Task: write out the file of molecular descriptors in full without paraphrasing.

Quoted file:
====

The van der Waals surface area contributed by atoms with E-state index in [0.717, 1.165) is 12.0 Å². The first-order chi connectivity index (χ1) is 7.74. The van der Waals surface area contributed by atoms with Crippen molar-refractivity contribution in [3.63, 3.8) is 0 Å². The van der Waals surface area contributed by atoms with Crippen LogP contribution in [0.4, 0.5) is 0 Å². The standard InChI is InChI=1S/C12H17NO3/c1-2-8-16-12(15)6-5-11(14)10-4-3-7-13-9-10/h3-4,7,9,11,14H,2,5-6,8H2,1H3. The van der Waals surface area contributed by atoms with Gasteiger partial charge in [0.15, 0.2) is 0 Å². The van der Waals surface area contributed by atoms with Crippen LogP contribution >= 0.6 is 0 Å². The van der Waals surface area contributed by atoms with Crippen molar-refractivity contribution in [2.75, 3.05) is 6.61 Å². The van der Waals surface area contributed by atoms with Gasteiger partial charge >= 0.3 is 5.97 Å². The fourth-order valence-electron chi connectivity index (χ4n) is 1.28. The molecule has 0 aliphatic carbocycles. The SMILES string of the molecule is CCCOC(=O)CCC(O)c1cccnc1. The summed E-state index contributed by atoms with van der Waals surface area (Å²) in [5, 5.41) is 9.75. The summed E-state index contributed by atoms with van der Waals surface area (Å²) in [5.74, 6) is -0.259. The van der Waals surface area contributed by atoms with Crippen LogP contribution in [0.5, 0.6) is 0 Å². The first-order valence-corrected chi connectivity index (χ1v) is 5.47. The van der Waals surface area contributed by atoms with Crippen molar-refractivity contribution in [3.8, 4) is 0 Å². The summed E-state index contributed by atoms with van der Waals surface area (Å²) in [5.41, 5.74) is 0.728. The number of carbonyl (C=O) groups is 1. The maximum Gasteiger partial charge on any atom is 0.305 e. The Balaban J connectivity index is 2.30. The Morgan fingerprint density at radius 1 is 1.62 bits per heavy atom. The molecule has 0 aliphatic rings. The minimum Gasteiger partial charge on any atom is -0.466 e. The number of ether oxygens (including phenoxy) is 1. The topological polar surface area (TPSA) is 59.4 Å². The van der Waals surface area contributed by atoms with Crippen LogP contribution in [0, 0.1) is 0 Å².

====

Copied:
The van der Waals surface area contributed by atoms with E-state index in [0.717, 1.165) is 12.0 Å². The first-order chi connectivity index (χ1) is 7.74. The van der Waals surface area contributed by atoms with Crippen molar-refractivity contribution in [3.63, 3.8) is 0 Å². The van der Waals surface area contributed by atoms with Crippen LogP contribution in [0.4, 0.5) is 0 Å². The standard InChI is InChI=1S/C12H17NO3/c1-2-8-16-12(15)6-5-11(14)10-4-3-7-13-9-10/h3-4,7,9,11,14H,2,5-6,8H2,1H3. The van der Waals surface area contributed by atoms with Gasteiger partial charge in [0.15, 0.2) is 0 Å². The van der Waals surface area contributed by atoms with Crippen LogP contribution >= 0.6 is 0 Å². The van der Waals surface area contributed by atoms with Crippen molar-refractivity contribution in [2.75, 3.05) is 6.61 Å². The van der Waals surface area contributed by atoms with Gasteiger partial charge >= 0.3 is 5.97 Å². The fourth-order valence-electron chi connectivity index (χ4n) is 1.28. The molecule has 0 aliphatic carbocycles. The SMILES string of the molecule is CCCOC(=O)CCC(O)c1cccnc1. The summed E-state index contributed by atoms with van der Waals surface area (Å²) in [5, 5.41) is 9.75. The summed E-state index contributed by atoms with van der Waals surface area (Å²) in [5.74, 6) is -0.259. The van der Waals surface area contributed by atoms with Crippen LogP contribution in [0.5, 0.6) is 0 Å². The first-order valence-corrected chi connectivity index (χ1v) is 5.47. The van der Waals surface area contributed by atoms with Crippen molar-refractivity contribution in [3.8, 4) is 0 Å². The summed E-state index contributed by atoms with van der Waals surface area (Å²) in [5.41, 5.74) is 0.728. The number of carbonyl (C=O) groups is 1. The maximum Gasteiger partial charge on any atom is 0.305 e. The Balaban J connectivity index is 2.30. The Morgan fingerprint density at radius 1 is 1.62 bits per heavy atom. The molecule has 0 aliphatic rings. The minimum Gasteiger partial charge on any atom is -0.466 e. The number of ether oxygens (including phenoxy) is 1. The topological polar surface area (TPSA) is 59.4 Å². The van der Waals surface area contributed by atoms with Crippen LogP contribution in [0, 0.1) is 0 Å².